Insights & Ideas

Business and IT leaders disagree on the future of data

Only 11% of business leaders believe data is generating value for companies


London, UK – June 16, 2015:  71% of corporate leaders recognize the importance of data to their companies but only 11% have actually generated financial value, according to ground-breaking research from Rosslyn Analytics, the fast growing publically listed provider of cloud-based data technologies to the biggest companies in the world.

Conducted by OnePoll in May 2015, the survey of 500 chief executives revealed stark and worrying differences in how data is perceived, used and valued by IT and business leaders.  

“The wide chasm between the perceived importance of data and inability of business leaders to actually generate commercial value from data reveals the big opportunities facing companies,” says Charles Clark, CEO of Rosslyn Analytics.  “Rosslyn Analytics’ survey reveals that the root cause of poor data monetization is the lack of business and IT alignment and, specifically, the need for business leaders to develop a data strategy that defines technology purchases – not the other way around, which is common in most companies.”

Today’s research shows that business leaders are more optimistic about the potential value the company could derive from data than IT departments. Other survey findings:


Responses from IT Leaders Responses from Business Leaders

56% of CIOs and senior IT managers believe data is inaccessible by business decision-makers

36% of business leaders believe this to be the case
46% of CIOs and senior IT managers believe data given to the business is of poor quality Only 29% of business leaders believe data given to them is of poor quality

IT believes the lack of data utilization is caused by the company’s data being in an unusable format

Business leaders cite “understanding what data tells you and what it doesn’t” as the main reason for not utilizing data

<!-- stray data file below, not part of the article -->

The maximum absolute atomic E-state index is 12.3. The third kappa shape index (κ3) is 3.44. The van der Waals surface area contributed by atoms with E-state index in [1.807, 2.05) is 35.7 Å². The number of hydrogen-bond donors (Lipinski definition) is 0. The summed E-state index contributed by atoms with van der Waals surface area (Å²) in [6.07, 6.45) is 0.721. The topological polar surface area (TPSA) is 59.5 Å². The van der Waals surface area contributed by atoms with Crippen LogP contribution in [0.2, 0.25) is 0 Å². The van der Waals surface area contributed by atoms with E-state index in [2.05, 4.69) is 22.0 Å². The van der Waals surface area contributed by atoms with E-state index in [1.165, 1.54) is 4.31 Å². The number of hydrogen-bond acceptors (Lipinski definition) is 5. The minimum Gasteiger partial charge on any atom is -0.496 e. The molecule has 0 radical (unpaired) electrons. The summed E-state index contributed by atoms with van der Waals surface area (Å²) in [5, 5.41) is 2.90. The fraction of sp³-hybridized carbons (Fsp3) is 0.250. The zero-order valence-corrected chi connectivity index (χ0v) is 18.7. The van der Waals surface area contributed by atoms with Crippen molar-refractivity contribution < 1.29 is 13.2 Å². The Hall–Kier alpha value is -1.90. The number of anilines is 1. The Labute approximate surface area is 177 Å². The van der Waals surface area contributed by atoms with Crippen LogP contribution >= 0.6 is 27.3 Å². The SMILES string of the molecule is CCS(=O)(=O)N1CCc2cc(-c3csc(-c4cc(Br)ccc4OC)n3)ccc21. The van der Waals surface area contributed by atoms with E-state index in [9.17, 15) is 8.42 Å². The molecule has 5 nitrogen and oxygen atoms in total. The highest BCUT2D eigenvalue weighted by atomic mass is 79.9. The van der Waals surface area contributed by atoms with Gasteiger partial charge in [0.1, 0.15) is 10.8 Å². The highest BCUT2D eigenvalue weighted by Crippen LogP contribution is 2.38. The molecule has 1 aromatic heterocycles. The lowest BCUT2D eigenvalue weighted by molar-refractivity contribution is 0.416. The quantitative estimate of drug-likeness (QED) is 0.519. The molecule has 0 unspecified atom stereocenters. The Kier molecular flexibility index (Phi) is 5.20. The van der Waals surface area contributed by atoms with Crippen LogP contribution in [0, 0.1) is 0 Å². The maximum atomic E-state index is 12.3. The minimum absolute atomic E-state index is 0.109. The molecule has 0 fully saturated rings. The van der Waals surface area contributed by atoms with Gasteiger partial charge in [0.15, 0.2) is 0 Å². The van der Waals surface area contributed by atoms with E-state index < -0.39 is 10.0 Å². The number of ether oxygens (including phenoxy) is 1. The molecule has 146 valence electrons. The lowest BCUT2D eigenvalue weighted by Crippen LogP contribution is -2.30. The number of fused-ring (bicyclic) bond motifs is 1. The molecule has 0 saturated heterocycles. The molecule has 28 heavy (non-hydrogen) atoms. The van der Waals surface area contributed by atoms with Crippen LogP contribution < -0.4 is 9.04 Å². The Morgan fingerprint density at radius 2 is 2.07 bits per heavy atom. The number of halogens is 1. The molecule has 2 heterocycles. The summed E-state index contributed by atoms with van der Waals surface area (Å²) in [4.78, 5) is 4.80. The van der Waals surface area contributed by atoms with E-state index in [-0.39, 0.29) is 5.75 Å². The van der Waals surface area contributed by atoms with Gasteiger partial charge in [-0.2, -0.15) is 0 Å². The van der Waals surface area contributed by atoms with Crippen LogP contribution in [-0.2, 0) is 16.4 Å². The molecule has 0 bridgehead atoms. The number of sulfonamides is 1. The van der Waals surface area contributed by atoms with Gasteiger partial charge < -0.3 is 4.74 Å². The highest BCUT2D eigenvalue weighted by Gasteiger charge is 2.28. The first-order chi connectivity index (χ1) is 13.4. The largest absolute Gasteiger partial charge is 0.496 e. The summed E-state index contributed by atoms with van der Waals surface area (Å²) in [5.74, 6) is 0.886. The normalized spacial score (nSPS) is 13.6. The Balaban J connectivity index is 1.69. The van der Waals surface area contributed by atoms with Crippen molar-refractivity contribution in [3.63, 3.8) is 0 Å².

For data strategies over the next two years, IT leaders want to prioritize developing centres of analytics Business leaders prefer to prioritize data stores for  decision-makers to access and use on-demand


The survey also revealed that both IT and business leaders agree appropriate and effective technology is a top priority for making better use of data within organisations. This takes precedence over up-skilling the workforce, creating incentives for data use or addressing policies relating to data privacy. Again, both are ill-advised thinking technology first, strategy second.  

Clark adds:  “Companies that are able to successfully monetize the value of data do so because their business and IT leaders have found a common strategy which accommodates the technology requirements of IT departments and the business need for data delivered and consumed on-demand.”

In a potential precursor to the great data challenge, Gartner predicted in early 2014 that by 2017, 33% of Fortune 100 organizations would experience an information crisis due to their inability to effectively value, govern and trust their enterprise information.(1)  

Rosslyn Analytics recently published, “Big Data: The Art of the Possible,” a practical guide on how different departments such as finance, procurement and marketing can use different types of data to answer a myriad of complex business challenges and questions. 


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